This week’s Rochester-Montesano Evergreen 1A League football showdown will be the second of three Thursday night games for the Bulldogs this season at Aberdeen’s Stewart Field.
There is no mystery why the Bulldogs are unable to play those games on Fridays. Stewart Field, Monte’s home away from home while the reconstruction of the fire-destroyed Rottle Field grandstand is being undertaken, is booked for Friday night Aberdeen High games those weeks.
Questions, however, have arisen as to why Montesano officials hadn’t rescheduled those contests for Saturdays.
While Stewart Field is often reserved for youth sports on Saturdays, the primary reason is Monte coach Terry Jensen’s preference for Thursday games.
The logistics of Saturday contests don’t work for the Bulldogs, Jensen explained.
“The main reason is it puts us way behind in preparation for the next week,” Jensen said. “When we play on Thursday, it allows our preparation to be as close to the same as playing on a Friday. When we play Saturday and then turn around and play Friday, the time the coaches have to prepare a game plan and scouting report becomes very condensed and almost unmanageable. You feel really rushed.”
In addition, the Friday practices prior to a Saturday game limits the coaches’ availability to scout future opponents.
Thursday’s game is assuredly a big one. Rochester has surprisingly emerged as the only remaining unbeaten team in Evergreen 1A League. The Warriors are 3-0 in league play, while Monte, Elma, Tenino and Forks each have one league loss.
Class 2B crossover
The Pacific League will have four state-eligible berths in District IV crossover playoffs next month, according to South Bend coach and athletic director Tom Sanchez.
Only the league champion is guaranteed a slot in the state 2B playoffs. The Pacific runner-up will host the sixth-place entry from the Central League, while the third and fourth seeds from each league will also collide in winner-to-state, loser-out district crossover games.
The winner of the Pacific 3-Central 4 game will have the dubious honor of traveling to Eastern Washington for its state opener.
If you were like some Aberdeen fans or officials or coaches over the weekend, you were poring through the high school football rule book to find what exactly was the offense the Bobcats committed to earn a 15-yard unsportsmanlike penalty that continued an eventual Mark Morris scoring drive in the third quarter.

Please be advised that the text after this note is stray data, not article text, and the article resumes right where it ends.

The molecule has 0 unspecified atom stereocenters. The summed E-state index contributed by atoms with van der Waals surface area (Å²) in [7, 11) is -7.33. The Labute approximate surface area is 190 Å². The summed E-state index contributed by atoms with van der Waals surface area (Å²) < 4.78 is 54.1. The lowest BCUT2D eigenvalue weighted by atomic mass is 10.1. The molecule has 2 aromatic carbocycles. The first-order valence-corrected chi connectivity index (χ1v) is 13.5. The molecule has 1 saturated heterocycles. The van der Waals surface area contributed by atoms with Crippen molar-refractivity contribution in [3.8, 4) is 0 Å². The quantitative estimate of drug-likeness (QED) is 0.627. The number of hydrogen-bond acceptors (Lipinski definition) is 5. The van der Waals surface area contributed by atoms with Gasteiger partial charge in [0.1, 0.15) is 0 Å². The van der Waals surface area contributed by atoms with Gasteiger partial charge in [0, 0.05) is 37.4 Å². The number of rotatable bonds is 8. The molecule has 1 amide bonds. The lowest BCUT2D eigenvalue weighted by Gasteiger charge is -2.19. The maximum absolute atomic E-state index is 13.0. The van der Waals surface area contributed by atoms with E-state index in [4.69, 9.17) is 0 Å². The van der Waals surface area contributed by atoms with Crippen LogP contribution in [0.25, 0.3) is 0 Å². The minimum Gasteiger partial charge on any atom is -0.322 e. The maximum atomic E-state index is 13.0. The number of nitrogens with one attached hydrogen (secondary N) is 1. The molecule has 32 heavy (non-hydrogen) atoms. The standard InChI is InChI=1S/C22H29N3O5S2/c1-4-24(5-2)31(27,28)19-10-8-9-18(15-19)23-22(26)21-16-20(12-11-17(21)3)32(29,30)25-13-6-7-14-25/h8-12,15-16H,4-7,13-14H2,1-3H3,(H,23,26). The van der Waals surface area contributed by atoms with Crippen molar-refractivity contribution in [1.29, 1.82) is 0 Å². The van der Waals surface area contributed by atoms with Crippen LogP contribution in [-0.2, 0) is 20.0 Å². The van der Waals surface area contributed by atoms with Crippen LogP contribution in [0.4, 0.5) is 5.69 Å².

As close as it can be, the rule is in the National Federation of State High School Association’s football rulebook as Rule 9-8-1k and 9-8-3. It reads: “No coach, substitute, athletic trainer or other team attendant shall act in an unsportsmanlike manner once the game officials assume authoriry for the contest. Examples are, but not limited to: k. Being outside of the team box, but not on the field.”
Rule 9-8-3 notes that “A non-player shall not be outside his team box unless to become a player or to return as a replaced player. A maximum of three coaches may be in the restricted area. No player, nonplayer or coach shall be in the restricted area when the ball is live.”
What happened was a sideline official and an AHS coach bumped into each other at the end of the fourth-down run by Mark Morris’ Hayden Tapani. The coach was standing on the chalk line that determines the team box when the “bump” occurred. The sideline official threw his flag and the Bobcats were given a 15-yard unsportsmanlike penalty.
Going by the letter of the rule, there was an infraction. Enforcing the rule, however, may have been overstated by the sideline official. According to the rulebook, the penalties for violating those two rules are: first offense — warning; second offense — 5-yard penalty; third and subsequent offenses — 15-yard penalty. A 15-yard penalty could be enforced if the official believed the contact was intentional.
Aberdeen wasn’t given a warning, not one that the head referee noted to the entire stadium. However, if it was warned, there was no 5-yard penalty given to Aberdeen at any time prior to the violation. At best, the Bobcats should have been given a 5-yard penalty, which would not have given the Monarchs a first down and allowed them to score in the next play. At worst, well, you already know what happened.
State-ranked Raymond proved two points in its 28-6 victory over North Beach in a Pacific League showdown on Friday.
The first was that the Seagull defense is a match for its more renowned offense. The Gulls limited the state-ranked Hyaks to 73 yards of total offense — only nine of those coming in the second half.
The second is that the Gulls are capable of overcoming adversity.
They had plenty of the latter early in Friday’s contest. They lost two fumbles in the first 15 minutes and were socked for 41 yards in penalties in the opening quarter alone, including a block-in-the-back infraction that wiped Alex Sida’s 90-yard run for an apparent touchdown.
“That’s the thing I was probably most proud of,” Raymond coach Rob Clements said. “It seemed like everything tipped against us early and we were able to stem the tide.”
North Beach’s Pedro Gonzalez, meanwhile, delivered two NFL-caliber onside kicks. His kicks skittered along the soggy turf and took high hops hop perhaps 10 yards downfield on both occasions. Gonzalez has mastered that art on his own, according to Hyak coach Todd Bridge.
North Beach, however, was unable to recover either kick Friday as the Gulls outleaped and outwrestled the Hyaks for the free balls. It was that kind of night for the Hyaks.
Don Davison, the longtime Tacoma reporter who was considered by many to be the state’s most knowdgeable authority on high school sports, died last week at 77 following a long battle with Parkinson’s Disease.
Davison was the prep coordinator for the News-Tribune for 25 years. He retired from the newspaper as a copy editor in 2001 and later contributed to the Washington Interscholastic Activities Association’s website.